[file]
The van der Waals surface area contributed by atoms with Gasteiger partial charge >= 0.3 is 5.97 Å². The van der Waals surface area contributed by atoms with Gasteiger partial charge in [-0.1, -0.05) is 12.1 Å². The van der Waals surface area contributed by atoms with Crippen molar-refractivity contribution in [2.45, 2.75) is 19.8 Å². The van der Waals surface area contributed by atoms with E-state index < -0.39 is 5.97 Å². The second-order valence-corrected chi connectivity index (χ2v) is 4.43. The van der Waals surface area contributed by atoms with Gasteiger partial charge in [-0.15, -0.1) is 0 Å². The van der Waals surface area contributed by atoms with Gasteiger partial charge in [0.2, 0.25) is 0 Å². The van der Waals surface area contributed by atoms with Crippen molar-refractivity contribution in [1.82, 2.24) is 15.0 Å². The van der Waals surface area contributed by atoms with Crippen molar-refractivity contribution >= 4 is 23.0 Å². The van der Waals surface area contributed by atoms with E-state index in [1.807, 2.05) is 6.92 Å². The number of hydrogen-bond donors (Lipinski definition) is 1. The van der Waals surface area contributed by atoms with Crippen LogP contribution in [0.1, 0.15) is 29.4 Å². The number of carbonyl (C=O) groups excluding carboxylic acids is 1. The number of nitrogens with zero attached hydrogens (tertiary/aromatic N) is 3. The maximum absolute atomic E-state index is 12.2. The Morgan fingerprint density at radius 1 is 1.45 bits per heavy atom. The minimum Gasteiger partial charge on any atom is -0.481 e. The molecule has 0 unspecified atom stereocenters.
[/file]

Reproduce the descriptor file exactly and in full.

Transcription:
The van der Waals surface area contributed by atoms with Gasteiger partial charge >= 0.3 is 5.97 Å². The van der Waals surface area contributed by atoms with Gasteiger partial charge in [-0.1, -0.05) is 12.1 Å². The van der Waals surface area contributed by atoms with Crippen molar-refractivity contribution in [2.45, 2.75) is 19.8 Å². The van der Waals surface area contributed by atoms with E-state index < -0.39 is 5.97 Å². The second-order valence-corrected chi connectivity index (χ2v) is 4.43. The van der Waals surface area contributed by atoms with Gasteiger partial charge in [-0.15, -0.1) is 0 Å². The van der Waals surface area contributed by atoms with Gasteiger partial charge in [0.2, 0.25) is 0 Å². The van der Waals surface area contributed by atoms with Crippen molar-refractivity contribution in [1.82, 2.24) is 15.0 Å². The van der Waals surface area contributed by atoms with Crippen molar-refractivity contribution >= 4 is 23.0 Å². The van der Waals surface area contributed by atoms with E-state index in [1.807, 2.05) is 6.92 Å². The number of hydrogen-bond donors (Lipinski definition) is 1. The van der Waals surface area contributed by atoms with Crippen LogP contribution in [0.1, 0.15) is 29.4 Å². The number of carbonyl (C=O) groups excluding carboxylic acids is 1. The number of nitrogens with zero attached hydrogens (tertiary/aromatic N) is 3. The maximum absolute atomic E-state index is 12.2. The Morgan fingerprint density at radius 1 is 1.45 bits per heavy atom. The minimum Gasteiger partial charge on any atom is -0.481 e. The molecule has 0 unspecified atom stereocenters.